Summer 2013

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Northwestern is the quarterly alumni magazine for Northwestern University.
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Photo by Emily Chow (J12)

Becca Portman

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Ten Standout Seniors

Dana Atrach

Sasha Bayan

Ethan Coffel

Alma Gallegos

Ayanna Legros

Rayyan Najeeb

Becca Portman

Kristin Scharkey

Tristan Sokol

Katie Zhu

Tell us what you think. E-mail comments or questions to the editors at letters@northwestern.edu.

Ever wonder about those strange designations we use throughout Northwestern to identify alumni of the various schools of the University? See the complete list.

Hometown: Chevy Chase, Md.

Major: Social policy

Big picture: Working closely with Northwestern’s Center for Civic Engagement, Becca Portman set NU Votes into motion. The organization facilitates new voter registration on campus. The initiative was picked up at seven other universities and evolved into UVote, which registered more than 5,000 students across the country in the fall and earned praise from U.S. Rep. Jan Schakowsky on the floor of Congress last October. Beyond NU Votes, Portman was a four-year student coordinator with the Northwestern University Public Interest Program, an organizer for the Living Wage Campaign and a community consultant for CampusCATALYST, which provides pro bono consulting service to Evanston- and Chicago-area community organizations. Now Portman, who graduated in December, is a research associate with the Advisory Board Co., a health care and higher education consulting firm in Washington, D.C. She hopes to earn a law degree and a master’s in public health.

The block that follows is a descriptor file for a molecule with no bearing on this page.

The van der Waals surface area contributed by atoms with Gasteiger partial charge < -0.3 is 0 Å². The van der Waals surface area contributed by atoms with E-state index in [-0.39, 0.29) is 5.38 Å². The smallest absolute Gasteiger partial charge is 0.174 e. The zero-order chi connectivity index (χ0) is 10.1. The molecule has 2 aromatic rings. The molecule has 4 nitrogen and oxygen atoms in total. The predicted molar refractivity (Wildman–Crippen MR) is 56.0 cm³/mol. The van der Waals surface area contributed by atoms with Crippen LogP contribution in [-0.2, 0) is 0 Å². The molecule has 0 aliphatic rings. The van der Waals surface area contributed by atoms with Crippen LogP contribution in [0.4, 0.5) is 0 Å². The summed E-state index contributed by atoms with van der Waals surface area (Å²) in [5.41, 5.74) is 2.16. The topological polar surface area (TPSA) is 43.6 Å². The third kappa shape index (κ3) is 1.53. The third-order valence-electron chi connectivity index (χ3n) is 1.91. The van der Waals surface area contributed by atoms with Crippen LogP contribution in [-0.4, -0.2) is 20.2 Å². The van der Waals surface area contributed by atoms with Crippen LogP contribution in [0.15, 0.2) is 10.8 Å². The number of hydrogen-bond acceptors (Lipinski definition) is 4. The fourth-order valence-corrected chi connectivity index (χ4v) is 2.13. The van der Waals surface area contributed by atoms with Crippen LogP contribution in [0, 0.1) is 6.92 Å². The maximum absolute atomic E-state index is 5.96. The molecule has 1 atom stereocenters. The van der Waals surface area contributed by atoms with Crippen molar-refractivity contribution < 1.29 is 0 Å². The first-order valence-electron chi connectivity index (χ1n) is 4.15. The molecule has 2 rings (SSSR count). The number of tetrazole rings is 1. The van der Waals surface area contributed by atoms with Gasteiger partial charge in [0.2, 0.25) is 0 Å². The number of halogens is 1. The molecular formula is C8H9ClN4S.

Why Northwestern: “I chose Northwestern because of its social policy program. The School of Education and Social Policy teaches you about making change in politics and government in a pragmatic and people-oriented way. My overall Northwestern career bolstered my passion for policy and showed me different ways of achieving change.

The Living Wage Campaign, CampusCATALYST and my other activities taught me things that a textbook can’t convey. Implementing real programs on campus and in the community helped me understand how ideas and theories from the classroom fit into a real-world context, even down to the importance of details like scheduling, finding contacts or looking professional.”

On NU Votes: “I take issue when I hear that our generation is apathetic about voting. People our age do care, but there are systemic problems that get in the way. The voter registration system as it exists right now is pretty archaic. Most states rely on paper forms that you have to mail with stamps and envelopes. … These are things college students don’t think about. NU Votes jumps those hurdles; we provide the paperwork and help students submit the forms. That’s why I wanted to work on this. It seemed like an opportunity to make change and leave a meaningful legacy. From their very first day on campus, Northwestern students get the idea that citizenship and voting are not just important but a central part of being a college student.”

On finding her passion for service: “I would like to help create a health care system that works for all people regardless of how much money you have. Working with the Living Wage Campaign really grounded me and helped direct my motivation and passion, particularly on the issue of economic inequality. I formed deep relationships with people who had experienced poverty, worked hard to make a minimum wage and were affected by complicated health policies. I want to work on health care because it combines innovation with a human rights issue that is central to the American ideal.”